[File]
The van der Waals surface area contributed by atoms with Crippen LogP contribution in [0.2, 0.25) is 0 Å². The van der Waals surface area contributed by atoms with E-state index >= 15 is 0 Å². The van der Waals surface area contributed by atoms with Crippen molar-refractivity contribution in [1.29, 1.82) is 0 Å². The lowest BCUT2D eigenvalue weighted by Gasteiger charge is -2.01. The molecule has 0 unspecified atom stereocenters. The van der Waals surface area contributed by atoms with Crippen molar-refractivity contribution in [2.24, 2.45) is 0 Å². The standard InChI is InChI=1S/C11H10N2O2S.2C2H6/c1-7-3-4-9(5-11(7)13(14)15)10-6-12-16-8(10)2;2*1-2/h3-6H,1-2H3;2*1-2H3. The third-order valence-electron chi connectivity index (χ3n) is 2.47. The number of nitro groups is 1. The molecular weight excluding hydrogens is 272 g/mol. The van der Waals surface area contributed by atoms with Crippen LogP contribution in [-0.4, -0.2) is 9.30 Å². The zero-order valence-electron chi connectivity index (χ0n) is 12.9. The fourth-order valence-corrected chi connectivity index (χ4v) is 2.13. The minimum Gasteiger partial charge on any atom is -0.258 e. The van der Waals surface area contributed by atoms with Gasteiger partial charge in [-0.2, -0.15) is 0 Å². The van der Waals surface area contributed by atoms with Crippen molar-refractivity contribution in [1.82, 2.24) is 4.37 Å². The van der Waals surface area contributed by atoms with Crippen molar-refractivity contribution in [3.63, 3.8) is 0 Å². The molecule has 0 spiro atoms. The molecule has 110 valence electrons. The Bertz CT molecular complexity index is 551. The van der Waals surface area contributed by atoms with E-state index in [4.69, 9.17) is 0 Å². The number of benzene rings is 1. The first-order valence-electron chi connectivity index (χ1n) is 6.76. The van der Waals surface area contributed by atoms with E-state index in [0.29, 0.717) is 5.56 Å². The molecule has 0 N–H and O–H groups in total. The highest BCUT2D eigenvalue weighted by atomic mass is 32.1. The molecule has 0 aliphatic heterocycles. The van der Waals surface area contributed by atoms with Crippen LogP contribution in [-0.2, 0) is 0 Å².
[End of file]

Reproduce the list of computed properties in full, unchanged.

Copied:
The van der Waals surface area contributed by atoms with Crippen LogP contribution in [0.2, 0.25) is 0 Å². The van der Waals surface area contributed by atoms with E-state index >= 15 is 0 Å². The van der Waals surface area contributed by atoms with Crippen molar-refractivity contribution in [1.29, 1.82) is 0 Å². The lowest BCUT2D eigenvalue weighted by Gasteiger charge is -2.01. The molecule has 0 unspecified atom stereocenters. The van der Waals surface area contributed by atoms with Crippen molar-refractivity contribution in [2.24, 2.45) is 0 Å². The standard InChI is InChI=1S/C11H10N2O2S.2C2H6/c1-7-3-4-9(5-11(7)13(14)15)10-6-12-16-8(10)2;2*1-2/h3-6H,1-2H3;2*1-2H3. The third-order valence-electron chi connectivity index (χ3n) is 2.47. The number of nitro groups is 1. The molecular weight excluding hydrogens is 272 g/mol. The van der Waals surface area contributed by atoms with Crippen LogP contribution in [-0.4, -0.2) is 9.30 Å². The zero-order valence-electron chi connectivity index (χ0n) is 12.9. The fourth-order valence-corrected chi connectivity index (χ4v) is 2.13. The minimum Gasteiger partial charge on any atom is -0.258 e. The van der Waals surface area contributed by atoms with Gasteiger partial charge in [-0.2, -0.15) is 0 Å². The van der Waals surface area contributed by atoms with Crippen molar-refractivity contribution in [1.82, 2.24) is 4.37 Å². The van der Waals surface area contributed by atoms with Crippen molar-refractivity contribution in [3.63, 3.8) is 0 Å². The molecule has 0 spiro atoms. The molecule has 110 valence electrons. The Bertz CT molecular complexity index is 551. The van der Waals surface area contributed by atoms with E-state index in [4.69, 9.17) is 0 Å². The number of benzene rings is 1. The first-order valence-electron chi connectivity index (χ1n) is 6.76. The van der Waals surface area contributed by atoms with E-state index in [0.29, 0.717) is 5.56 Å². The molecule has 0 N–H and O–H groups in total. The highest BCUT2D eigenvalue weighted by atomic mass is 32.1. The molecule has 0 aliphatic heterocycles. The van der Waals surface area contributed by atoms with Crippen LogP contribution in [-0.2, 0) is 0 Å².